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Pelican Technical Article:

Replacing the Oxygen Sensor

Mike Holloway


10 minutes10 mins






10mm wrench, 10mm hex socket, 14mm Allen socket, 10 inch extension, universal swivel, floor jack, jask stands, wheel chocks, safety glasses, torque wrench

Applicable Models:

Mercedes-Benz R107 (1975-86)

Parts Required:

Oxygen sensor Pelican Part #11027-M14

Hot Tip:

Look to ground the sensor housing

Performance Gain:

Better temperature and fuel management

Complementary Modification:

Longer life of the engine, better fuel economy

The oxygen sensor is a very easy item to replace and is one of the most important parts on your car. It should be replaced every 30,000 miles. In 1976, Bosch introduced what many believe to be one of the most important technologies for reducing exhaust emissions: the oxygen sensor. It has been written that oxygen sensor failure is the "single greatest source of excessive emissions for fuel-injected vehicles" and the second most significant cause of high emissions in carbureted engines. The U.S. Environmental Protection Agency (EPA) and the California Air Resources Board (CARB) have found that oxygen sensor replacement was required on almost 60% of all vehicles.

Speaking with a representative from Bosch, I was informed that the oxygen sensor was called the "Lambda Sensor" and it was first used in fuel-injected European cars. The oxygen sensor monitors the level of oxygen in the exhaust. The onboard computer regulates the air/fuel mixture to reduce emissions. The ratio for the 450SL is 14.7:1. The sensor is mounted in the exhaust manifold downpipe(s) before the catalytic converter or between the exhaust manifold and the catalytic converter. It generates a voltage signal proportional to the amount of oxygen in the exhaust. The sensing element on nearly all oxygen sensors in use is a zirconium ceramic bulb coated on both sides with a thin layer of platinum. The outside of the bulb is exposed to the hot exhaust gases, while the inside of the bulb is vented internally through the sensor body or wiring to the outside atmosphere.

When the air/fuel mixture is rich and there is little oxygen in the exhaust, the difference in oxygen levels across the sensing element generates a voltage through the sensor's platinum electrodes, which is between 0.8 to 0.9 volts. When the air/fuel mixture is lean and there is more oxygen in the exhaust, the sensor's voltage output drops to 0.1 to 0.3 volts. When the air/fuel mixture is perfectly balanced and combustion is cleanest, the sensor's output voltage is around 0.45 volts. When the computer sees a rich signal (high voltage) from the oxygen sensor, it tells the fuel mixture to go lean. When it receives a lean signal (low voltage) from the oxygen sensor, it tells the fuel mixture to go rich. Cycling back and forth from rich to lean averages out the overall air/fuel mixture to minimize emissions and to help the catalytic converter operate at peak efficiency, which is necessary to reduce hydrocarbon (HC), carbon monoxide (CO) and oxides of nitrogen (NOX) levels even further.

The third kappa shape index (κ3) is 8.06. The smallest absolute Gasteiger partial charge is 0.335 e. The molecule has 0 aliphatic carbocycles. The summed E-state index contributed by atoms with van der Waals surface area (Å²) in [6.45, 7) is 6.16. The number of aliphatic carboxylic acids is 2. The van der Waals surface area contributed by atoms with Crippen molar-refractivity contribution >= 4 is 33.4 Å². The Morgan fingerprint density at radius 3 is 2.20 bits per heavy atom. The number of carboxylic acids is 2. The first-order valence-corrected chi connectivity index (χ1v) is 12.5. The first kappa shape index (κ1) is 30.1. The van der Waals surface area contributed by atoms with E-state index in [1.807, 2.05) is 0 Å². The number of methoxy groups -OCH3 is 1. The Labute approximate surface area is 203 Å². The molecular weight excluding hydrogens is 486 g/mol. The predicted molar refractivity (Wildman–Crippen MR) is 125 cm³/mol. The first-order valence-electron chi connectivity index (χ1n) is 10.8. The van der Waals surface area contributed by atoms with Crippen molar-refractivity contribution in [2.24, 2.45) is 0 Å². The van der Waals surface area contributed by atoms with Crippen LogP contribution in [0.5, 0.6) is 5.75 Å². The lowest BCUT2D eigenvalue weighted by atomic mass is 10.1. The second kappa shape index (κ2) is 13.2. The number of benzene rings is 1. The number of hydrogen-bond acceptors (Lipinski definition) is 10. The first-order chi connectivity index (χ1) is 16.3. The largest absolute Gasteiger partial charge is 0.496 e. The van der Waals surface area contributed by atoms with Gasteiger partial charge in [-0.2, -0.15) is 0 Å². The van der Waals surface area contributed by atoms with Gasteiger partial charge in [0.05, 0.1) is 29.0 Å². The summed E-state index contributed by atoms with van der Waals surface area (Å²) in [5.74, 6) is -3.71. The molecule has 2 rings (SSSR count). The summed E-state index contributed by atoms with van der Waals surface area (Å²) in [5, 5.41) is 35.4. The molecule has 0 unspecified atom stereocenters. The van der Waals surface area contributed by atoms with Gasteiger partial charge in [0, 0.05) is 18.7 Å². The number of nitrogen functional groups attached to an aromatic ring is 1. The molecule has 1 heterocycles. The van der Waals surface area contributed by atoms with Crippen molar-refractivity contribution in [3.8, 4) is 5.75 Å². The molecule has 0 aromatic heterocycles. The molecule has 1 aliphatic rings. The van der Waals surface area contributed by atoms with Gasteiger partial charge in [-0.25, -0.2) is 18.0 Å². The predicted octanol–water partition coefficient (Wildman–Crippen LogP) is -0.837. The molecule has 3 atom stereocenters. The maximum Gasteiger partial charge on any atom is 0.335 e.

The normal aging process will eventually cause the oxygen sensor to fail. However, the sensor may also fail prematurely if it becomes contaminated with phosphorus from excessive oil consumption or silicone from internal coolant leaks or using silicone sprays or gasket sealers on the engine. Environmental factors such as road splash, salt, oil and dirt can also cause a sensor to fail, as can mechanical stress or mishandling. A dead sensor will prevent the onboard computer from making the necessary air/fuel corrections, causing the air/fuel mixture to run rich in the "open loop" mode of operation, resulting in much higher fuel consumption and emissions. The failure of the oxygen sensor may be damage to the catalytic converter. If the signal is faulty, the engine will run too rich making the converter run hotter than normal. If the converter gets hot enough, the catalyst substrate inside may actually melt forming a partial or complete blockage. The result can be a drastic drop in highway performance or stalling because of a buildup of back pressure in the exhaust system.